Glastonbury Community Tag Sale offers treasures and fun
By Steve Smith - Staff Writer
Glastonbury - posted Tue., Jun. 11, 2013
More than 50 families set up their tables at the sixth annual Glastonbury Town and Community Tag Sale on June 9. The event was rain-delayed from June 8, but clear weather drew a steady crowd, according to the vendors. The town of Glastonbury also had several booths, including the Glastonbury Police Department's silent bicycle auction.
Many useful household items, tools, toys and antiques changed hands, as well as several hand-crafted items.
Christopher Gurshin and his wife had a table. Among their goods were some wood carvings that caught the interest of Sanju, 9, and her mother, Bindu Yadavali. “She's getting excited about those,” Yadavali said. “She loves art, and she goes to the Glastonbury Art Guild.”
Gurshin said he brought several items he had hand-crafted, including a chair. “I just brought a couple of things out that needed finishing to make them look nice,” he said. “So, I did it, and they sold right away.”
Judy Harper said she has held many of her own tag sales, and this was her first time taking part in the community tag sale. Part of the fun, for her, was asking shoppers for help identifying old tools she had brought. “I legitimately don't know what it is,” Harper said, pointing to a device that looked like it was part hammer, part crowbar.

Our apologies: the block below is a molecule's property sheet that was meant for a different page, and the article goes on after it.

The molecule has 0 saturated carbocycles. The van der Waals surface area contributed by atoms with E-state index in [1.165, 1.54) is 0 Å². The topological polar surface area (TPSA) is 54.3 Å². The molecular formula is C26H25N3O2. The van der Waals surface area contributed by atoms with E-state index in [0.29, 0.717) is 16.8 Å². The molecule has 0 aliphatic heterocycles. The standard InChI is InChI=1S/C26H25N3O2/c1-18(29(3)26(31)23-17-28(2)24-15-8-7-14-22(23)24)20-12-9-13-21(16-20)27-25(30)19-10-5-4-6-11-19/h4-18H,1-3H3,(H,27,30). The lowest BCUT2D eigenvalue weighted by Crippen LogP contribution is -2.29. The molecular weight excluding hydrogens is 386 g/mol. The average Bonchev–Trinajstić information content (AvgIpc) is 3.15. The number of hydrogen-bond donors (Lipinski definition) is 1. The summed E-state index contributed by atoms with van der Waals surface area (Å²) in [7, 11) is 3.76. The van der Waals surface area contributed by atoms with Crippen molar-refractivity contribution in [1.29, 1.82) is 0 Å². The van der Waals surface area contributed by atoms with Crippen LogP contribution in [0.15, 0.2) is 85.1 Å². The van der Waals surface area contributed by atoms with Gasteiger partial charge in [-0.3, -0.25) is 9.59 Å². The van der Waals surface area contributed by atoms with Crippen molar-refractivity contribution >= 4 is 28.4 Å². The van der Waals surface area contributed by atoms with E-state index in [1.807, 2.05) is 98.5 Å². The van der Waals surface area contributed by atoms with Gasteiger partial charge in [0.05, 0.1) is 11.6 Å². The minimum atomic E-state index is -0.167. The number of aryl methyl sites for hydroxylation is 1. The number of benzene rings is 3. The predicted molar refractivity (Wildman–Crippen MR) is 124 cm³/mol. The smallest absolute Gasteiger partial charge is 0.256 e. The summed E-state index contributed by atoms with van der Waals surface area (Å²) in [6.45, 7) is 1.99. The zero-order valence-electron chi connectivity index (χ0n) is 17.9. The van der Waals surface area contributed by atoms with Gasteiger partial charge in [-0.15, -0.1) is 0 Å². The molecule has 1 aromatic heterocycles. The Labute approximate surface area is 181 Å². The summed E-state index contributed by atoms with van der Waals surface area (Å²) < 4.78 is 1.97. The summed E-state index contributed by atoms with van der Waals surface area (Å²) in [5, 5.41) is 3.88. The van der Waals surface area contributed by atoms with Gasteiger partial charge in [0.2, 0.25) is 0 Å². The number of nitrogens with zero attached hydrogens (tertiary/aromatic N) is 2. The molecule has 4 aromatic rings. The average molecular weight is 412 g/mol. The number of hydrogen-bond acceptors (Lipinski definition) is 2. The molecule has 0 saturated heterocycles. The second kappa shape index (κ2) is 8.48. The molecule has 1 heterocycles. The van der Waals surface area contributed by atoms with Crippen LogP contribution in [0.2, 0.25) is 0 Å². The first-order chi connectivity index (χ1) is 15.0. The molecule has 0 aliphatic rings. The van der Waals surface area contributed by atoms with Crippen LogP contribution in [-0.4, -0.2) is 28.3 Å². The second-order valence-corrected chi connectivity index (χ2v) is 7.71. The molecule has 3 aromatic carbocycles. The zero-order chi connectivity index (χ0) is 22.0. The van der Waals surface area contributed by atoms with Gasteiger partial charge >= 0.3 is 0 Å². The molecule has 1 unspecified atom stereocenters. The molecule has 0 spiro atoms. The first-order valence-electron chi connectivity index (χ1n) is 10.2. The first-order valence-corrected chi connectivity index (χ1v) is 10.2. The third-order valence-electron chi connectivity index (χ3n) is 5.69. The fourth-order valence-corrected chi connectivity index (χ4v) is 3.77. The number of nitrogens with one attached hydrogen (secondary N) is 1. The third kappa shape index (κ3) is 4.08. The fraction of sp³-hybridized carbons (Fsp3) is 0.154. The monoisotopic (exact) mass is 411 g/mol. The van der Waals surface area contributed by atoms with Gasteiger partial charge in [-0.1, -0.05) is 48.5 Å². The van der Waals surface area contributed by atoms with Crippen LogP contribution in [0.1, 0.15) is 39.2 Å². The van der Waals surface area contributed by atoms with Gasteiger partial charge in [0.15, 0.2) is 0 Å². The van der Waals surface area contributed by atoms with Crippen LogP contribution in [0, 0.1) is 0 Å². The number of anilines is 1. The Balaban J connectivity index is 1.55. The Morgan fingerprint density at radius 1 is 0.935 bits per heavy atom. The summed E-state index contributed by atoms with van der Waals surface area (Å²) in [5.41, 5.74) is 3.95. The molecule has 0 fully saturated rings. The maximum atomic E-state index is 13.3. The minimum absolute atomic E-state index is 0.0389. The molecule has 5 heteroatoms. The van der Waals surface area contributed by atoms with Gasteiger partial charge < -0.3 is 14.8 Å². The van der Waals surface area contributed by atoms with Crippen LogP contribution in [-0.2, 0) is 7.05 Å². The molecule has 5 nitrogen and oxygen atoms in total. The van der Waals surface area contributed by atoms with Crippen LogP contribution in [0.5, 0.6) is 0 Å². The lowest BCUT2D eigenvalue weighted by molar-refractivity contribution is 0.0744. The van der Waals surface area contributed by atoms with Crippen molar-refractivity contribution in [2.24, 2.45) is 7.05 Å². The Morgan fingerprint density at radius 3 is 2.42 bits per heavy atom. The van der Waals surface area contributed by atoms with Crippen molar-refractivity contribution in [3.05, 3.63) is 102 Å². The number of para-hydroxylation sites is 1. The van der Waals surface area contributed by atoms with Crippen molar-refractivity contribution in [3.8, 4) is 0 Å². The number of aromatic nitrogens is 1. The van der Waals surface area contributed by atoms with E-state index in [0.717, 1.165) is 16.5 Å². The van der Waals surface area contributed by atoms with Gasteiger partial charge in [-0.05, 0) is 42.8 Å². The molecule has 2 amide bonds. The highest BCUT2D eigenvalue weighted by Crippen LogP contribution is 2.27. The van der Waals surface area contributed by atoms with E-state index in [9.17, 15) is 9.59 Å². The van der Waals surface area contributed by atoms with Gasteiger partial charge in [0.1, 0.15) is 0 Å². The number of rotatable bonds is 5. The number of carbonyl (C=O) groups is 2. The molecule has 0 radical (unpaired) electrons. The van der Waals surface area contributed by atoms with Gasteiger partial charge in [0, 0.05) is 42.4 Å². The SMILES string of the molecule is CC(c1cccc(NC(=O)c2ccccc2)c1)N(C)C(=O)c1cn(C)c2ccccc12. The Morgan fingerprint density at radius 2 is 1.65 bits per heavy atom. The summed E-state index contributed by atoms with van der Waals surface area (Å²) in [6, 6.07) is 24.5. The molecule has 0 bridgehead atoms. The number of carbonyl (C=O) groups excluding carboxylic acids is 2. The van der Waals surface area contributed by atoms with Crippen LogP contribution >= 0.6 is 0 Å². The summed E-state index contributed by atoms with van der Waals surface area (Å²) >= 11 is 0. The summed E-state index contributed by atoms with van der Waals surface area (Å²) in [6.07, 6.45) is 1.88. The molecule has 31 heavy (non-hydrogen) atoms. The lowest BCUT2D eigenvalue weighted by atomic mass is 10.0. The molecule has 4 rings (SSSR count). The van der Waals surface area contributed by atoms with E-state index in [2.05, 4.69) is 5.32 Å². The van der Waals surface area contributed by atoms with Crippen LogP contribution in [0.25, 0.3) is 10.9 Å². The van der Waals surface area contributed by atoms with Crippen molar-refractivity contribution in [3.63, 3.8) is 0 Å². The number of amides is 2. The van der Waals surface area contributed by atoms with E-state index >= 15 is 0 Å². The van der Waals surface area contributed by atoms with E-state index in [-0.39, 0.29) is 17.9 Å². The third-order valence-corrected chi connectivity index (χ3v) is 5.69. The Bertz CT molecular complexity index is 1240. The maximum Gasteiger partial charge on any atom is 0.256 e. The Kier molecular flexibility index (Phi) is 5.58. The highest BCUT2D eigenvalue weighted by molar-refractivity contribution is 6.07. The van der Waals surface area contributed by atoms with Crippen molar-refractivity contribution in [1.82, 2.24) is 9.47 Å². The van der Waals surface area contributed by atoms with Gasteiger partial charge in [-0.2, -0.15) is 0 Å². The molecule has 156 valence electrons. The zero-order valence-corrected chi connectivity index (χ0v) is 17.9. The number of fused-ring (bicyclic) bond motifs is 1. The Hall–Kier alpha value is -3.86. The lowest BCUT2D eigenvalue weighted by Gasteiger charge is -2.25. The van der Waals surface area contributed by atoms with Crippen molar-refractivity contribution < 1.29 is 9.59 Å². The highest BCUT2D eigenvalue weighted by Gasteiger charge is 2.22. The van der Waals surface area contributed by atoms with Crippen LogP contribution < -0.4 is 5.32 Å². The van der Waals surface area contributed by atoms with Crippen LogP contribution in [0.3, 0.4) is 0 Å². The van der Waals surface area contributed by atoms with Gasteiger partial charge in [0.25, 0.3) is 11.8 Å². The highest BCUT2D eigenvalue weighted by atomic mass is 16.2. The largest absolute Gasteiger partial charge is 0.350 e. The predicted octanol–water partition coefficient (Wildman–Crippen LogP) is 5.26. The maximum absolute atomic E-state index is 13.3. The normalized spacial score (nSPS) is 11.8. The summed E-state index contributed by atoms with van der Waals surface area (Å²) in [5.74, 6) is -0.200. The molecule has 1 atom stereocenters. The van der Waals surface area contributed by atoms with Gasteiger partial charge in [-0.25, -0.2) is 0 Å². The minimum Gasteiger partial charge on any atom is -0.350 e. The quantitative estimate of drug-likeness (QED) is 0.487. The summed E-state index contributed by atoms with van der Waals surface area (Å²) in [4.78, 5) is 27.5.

The MOMS Club of Glastonbury also had a table, manned by several representatives, including Taheera Pinto. The group had collected several items from its members and was donating 80 percent of the proceeds to an as-yet-to-be-determined cause.
“We haven't decided yet this year who we're giving it to,” Pinto said, adding that last year's proceeds helped Purple Heart Homes put carpeting in the home for veteran Manny Jimenez. The year prior, the MOMS Club helped a girl who had medical problems. “It will be someone local,” she said.
Rachel, 11, and Anika, 6, were also helping the MOMS table by selling baked goods throughout the tag sale, also with the proceeds going to charity.
“It was a good day,” Pinto said. “This is the fifth year we're doing this, but in the past we did it at people's houses. This year, we took a table here, and it worked.”